MHPC releases suggested ballot language for Universal Home Care initiative
The following letter was sent to Secretary of State Matthew Dunlap from MHPC CEO Matthew Gagnon concerning the final language for the upcoming Universal Home Care ballot initiative:
Dear Secretary Dunlap,
Thank you for accepting public comment on the proposed wording of the Universal Home Care (UHC) ballot question Maine voters will consider this November.
On behalf of the Maine Heritage Policy Center (MHPC), I would like to recommend the following modifications to the proposed language for the UHC initiative.
As it stands currently, the ballot language reads:
“Do you want to create the Universal Home Care Program, which will provide services to people with disabilities and senior citizens who need daily assistance in their homes, funded by a new tax of 3.8% on individual income over $128,400?”
To begin, it is incorrect to suggest the tax threshold is permanently set at $128,400. In fact, it is adjusted each year by the Social Security Administration. Voters must not be misled into thinking that the threshold is a static figure.
It is also disingenuous to say this program would be funded by “a new tax of 3.8 percent on individual income over $128,400.” The 3.8 percent tax on wage earnings over the income threshold subject to Social Security employment tax is broken into two parts: a 1.9 percent tax to be paid by an employer on wages paid out over the threshold, and a 1.9 percent tax to be paid by an employee on wages earned over the threshold. It is important that this detail be communicated to Maine voters since self-employed individuals will be subject to both portions of the 3.8 percent tax on wage earnings, and individuals who work for a business must know the tax also affects their employer.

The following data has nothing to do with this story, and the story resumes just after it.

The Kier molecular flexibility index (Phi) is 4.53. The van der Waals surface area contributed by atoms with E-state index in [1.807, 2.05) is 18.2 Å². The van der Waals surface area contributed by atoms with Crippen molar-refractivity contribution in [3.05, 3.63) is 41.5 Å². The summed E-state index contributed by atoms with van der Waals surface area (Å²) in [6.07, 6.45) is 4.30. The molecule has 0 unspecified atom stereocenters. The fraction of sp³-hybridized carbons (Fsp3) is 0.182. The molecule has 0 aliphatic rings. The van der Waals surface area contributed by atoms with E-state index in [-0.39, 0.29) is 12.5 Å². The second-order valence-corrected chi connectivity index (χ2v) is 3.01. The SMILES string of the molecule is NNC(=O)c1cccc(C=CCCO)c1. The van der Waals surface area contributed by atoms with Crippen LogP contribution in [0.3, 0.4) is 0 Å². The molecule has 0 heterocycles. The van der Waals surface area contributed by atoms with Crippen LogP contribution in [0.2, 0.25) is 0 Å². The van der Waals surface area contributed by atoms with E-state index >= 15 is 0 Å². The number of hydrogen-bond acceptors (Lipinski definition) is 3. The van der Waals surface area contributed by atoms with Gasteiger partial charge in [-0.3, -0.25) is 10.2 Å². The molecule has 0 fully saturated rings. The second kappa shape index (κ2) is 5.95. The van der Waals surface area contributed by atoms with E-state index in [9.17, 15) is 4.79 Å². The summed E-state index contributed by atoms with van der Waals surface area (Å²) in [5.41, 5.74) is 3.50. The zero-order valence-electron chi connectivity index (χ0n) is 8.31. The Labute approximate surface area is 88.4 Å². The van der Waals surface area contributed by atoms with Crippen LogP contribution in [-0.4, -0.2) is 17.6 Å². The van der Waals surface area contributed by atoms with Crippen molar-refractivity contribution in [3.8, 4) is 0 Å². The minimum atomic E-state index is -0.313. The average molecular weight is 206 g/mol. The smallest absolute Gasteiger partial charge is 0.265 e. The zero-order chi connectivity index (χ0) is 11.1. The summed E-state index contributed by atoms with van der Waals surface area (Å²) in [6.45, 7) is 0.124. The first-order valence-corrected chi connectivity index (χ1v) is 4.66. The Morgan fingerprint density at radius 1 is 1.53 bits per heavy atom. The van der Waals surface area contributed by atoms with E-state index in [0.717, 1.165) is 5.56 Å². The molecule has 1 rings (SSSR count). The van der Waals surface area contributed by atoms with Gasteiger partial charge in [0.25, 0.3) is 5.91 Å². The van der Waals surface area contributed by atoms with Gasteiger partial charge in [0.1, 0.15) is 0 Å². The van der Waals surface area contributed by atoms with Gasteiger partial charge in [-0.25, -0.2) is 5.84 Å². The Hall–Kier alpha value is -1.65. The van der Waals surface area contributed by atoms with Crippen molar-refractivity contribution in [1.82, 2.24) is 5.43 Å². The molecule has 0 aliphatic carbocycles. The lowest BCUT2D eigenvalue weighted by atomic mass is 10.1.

Additionally, as outlined in the language of the proposal, the home care services are being provided to anyone who qualifies under the program. Therefore, it is incumbent upon the Secretary of State to explain to Maine voters via the ballot language that these services are being offered to qualified individuals regardless of their income. There is no means-testing, and the program makes no attempt to target services to the most needy.
MHPC believes a more accurate portrayal of what the initiative entails is as follows:
“Do you want to establish three new taxes on income earned over the threshold subject to social security employment tax ($128,400 in 2018); two taxes totaling 3.8 percent on employers and employees for wages earned and paid out over the threshold, and an additional 3.8 percent tax on all other forms of income earned over the threshold, for the purpose of funding the Universal Home Care program, which will provide services to people with disabilities and senior citizens who need assistance in their homes regardless of income?”
This formulation more accurately informs Maine voters what taxes are being collected and who they are being collected from in order to provide services under the Universal Home Care program.
Thank you again for allowing public comment before the final ballot language is determined. We hope you consider these modifications for the November ballot.
CEO, Maine Heritage Policy Center